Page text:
“With GNR it was pretty straight forward – a Gibson Les Paul or the Vigier Fretless guitar going into a Blues Driver pedal for a little extra push and a Vox or Dunlop wah pedal. A Marshall JCM 800 head, we used that one a lot. That’s pretty much it. It wasn’t like a rack of sound shaping gear, it was just an amp and a guitar. For my stuff, it was pretty similar. I use the Vigier Excaliber Bumblefoot signature series. I have that going into an amp brand called Splawn which is like a modified Marshall; a juiced-up Eddie Van Halen ‘brown sound’ kill-the-tubes-in-an-hour kinda thing.”
Perhaps one of the more overlooked options for a musician, yet sometimes the most lucrative, is the heady world of television – more specifically the TV show theme tune. Ron has had some experience in these and we had to ask him what the differences were for a songwriter.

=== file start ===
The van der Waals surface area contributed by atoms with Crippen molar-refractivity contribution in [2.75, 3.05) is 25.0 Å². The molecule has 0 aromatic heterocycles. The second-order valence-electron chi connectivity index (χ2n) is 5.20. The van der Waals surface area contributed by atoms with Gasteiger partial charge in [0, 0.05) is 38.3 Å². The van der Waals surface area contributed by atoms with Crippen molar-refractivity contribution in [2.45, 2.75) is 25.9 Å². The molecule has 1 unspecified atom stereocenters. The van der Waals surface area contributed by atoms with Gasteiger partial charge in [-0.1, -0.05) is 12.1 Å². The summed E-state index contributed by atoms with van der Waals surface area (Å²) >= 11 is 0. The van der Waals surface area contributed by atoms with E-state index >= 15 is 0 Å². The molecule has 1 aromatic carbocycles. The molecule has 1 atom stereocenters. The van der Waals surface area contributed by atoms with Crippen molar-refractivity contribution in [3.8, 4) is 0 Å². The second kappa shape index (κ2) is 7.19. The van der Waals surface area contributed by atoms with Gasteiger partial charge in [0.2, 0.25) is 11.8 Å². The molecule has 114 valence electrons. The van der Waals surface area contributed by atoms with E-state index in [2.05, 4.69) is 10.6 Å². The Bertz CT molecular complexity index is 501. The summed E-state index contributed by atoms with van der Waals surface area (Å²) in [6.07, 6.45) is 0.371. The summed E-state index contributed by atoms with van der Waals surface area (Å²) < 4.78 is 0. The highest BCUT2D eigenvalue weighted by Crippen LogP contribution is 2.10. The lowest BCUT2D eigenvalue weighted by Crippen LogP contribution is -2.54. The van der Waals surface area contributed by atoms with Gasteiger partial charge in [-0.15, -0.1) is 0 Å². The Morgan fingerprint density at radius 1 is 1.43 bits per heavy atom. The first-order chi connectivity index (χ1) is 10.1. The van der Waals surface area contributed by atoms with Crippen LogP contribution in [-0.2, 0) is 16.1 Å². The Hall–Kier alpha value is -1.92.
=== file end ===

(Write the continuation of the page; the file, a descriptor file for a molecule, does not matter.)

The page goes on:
“For themes, there are definite guidelines. When you write your own music anything goes. There’s absolutely no limit, no boundary to anything. When you’re doing a show, they have an idea of what they’re looking for and they’re just looking for someone to create it for them: The usual brief is ‘I’m looking for a song that sorta sounds like this song but it can only be thirty seconds and in the last 10 seconds, it needs to drop so that there’s room for this to happen…’ So, you have very specific guidelines and then you write within those boundaries.”
So is it harder or easier to write for TV than for yourself or a band?